Pacific Power should have to buy conduit


Pacific Power should have to buy conduit

Just read the letter about Pacific Power charging to remove power conduit even if it did not pay to install it or buy the conduit. This is just another example of Pacific Power taking the citizens to the cleaners and stuffing its own pockets.

I have been fighting with it for years and when we file a complaint our bill drops and gradually goes back up. I called and filed one complaint after doing improvements to our home about our bill going up by 100 percent and the Pacific Power employee’s answer was that our bill always goes up 100 percent that month.

I requested a digital meter and it declined my request, yet it says it is working for its customers. If this was true it would not be losing them to REA.

I am pretty sure there is a fee included in your Pacific Power bill for all maintenance so it has already been paid for. Even if it did take the lines over, it still did not buy them.

Try watching a meter reader read a meter with binoculars from up to 50 yards away sometimes and figure how acurate the readings are.

It is time all Pacific Power customers had a choice on who supplies them with power, and if it wants to remove your conduit, make it buy it from you.

Ken Sloan


Get facts before forming opinions

“It’s a sign of the times ...” we often hear and say in observance of just about anything we don’t particularly agree with. The irony of course is that the criticism comes equally from opposing views on the same issue. Both young and old, conservative and liberal, religious and atheist alike claim this judgmental position as their own; neither admitting fault in their perspective; both claiming moral superiority, albeit from differing authorities.

Gun-control, national debt, fashion styles, music, language, and love — all draw ample commentary, replete with emotion and often lacking in facts.

Have you ever found yourself speaking out on a topic or issue without really knowing all of the facts? Just running on the emotional charge you’ve attached to the subject?

I know I’ve been guilty. My kids have accused me of it, and rightly so at times, when I react to a convenient and limited amount of information.

I’ve also been the target of ill-informed critics, who are quick to levy judgment without consideration of the whole.

I’ve learned to ask a lot of questions before jumping to conclusions, a discipline that has served me well in the home, the church, at work and in my civic duties. It’s not an excuse for apathy, nor a substitute for decisive leadership. It’s a sign of maturity and wisdom, attributes I try to develop in myself and to instill in my kids.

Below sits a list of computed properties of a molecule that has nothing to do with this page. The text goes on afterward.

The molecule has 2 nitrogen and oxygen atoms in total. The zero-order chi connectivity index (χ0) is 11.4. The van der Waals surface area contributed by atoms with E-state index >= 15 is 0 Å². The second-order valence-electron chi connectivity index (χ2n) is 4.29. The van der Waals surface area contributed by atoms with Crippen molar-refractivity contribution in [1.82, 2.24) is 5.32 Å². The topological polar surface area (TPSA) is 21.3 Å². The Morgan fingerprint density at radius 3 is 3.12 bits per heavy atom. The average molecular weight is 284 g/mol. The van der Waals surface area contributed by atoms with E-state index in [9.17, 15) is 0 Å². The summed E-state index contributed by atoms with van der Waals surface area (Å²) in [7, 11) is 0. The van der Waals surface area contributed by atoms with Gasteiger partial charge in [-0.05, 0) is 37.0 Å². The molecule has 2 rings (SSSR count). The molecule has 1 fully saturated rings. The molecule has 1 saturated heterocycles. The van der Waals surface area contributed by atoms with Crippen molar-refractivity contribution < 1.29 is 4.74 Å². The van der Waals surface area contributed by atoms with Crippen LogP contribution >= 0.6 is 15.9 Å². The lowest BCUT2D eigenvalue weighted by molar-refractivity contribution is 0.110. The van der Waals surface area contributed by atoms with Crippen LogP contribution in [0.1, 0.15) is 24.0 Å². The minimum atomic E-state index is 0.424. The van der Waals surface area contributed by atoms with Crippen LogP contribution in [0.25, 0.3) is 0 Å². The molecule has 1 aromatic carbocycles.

With the coming of a new year I am expecting more from myself. I should engage vigorously, but armed with sufficient information on important issues affecting my family and my community.

So the next time, I catch myself “tsk-tsk’ing” and shaking my head at the news, and uttering that familiar refrain, I’m going to ask myself: “Do I have enough information to make a fair and just decision on this topic?” And: “Is the information I have accurate?”

There are a number of important issues facing our community and nation in 2013. It’s worth taking the time to investigate.

I’m making it a goal this year to have ears to hear the whole truth, eyes to see things from an eternal perspective and a tongue to speak words that are beneficial to others.

K.C. Kuykendall


State should make sure schools are safe

This letter is in response to the terrible tragedy that occurred in Newtown, Conn., on Dec. 14.

My wife and I have been teaching safety at elementary schools for the past three years. Using a talking animated school bus, we teach the children safety rules to follow, i.e. boarding the bus; bus danger zones; behavior; crossing roads; strangers, etc.

After each class the children are given the opportunity to come up to the talking bus (Buster) and ask him a question. The questions they ask are, at times, alarming. Such as: What if the bus catches fire?

We assure the children that if they follow the safety rules and always obey the bus driver they will be safe and not to worry.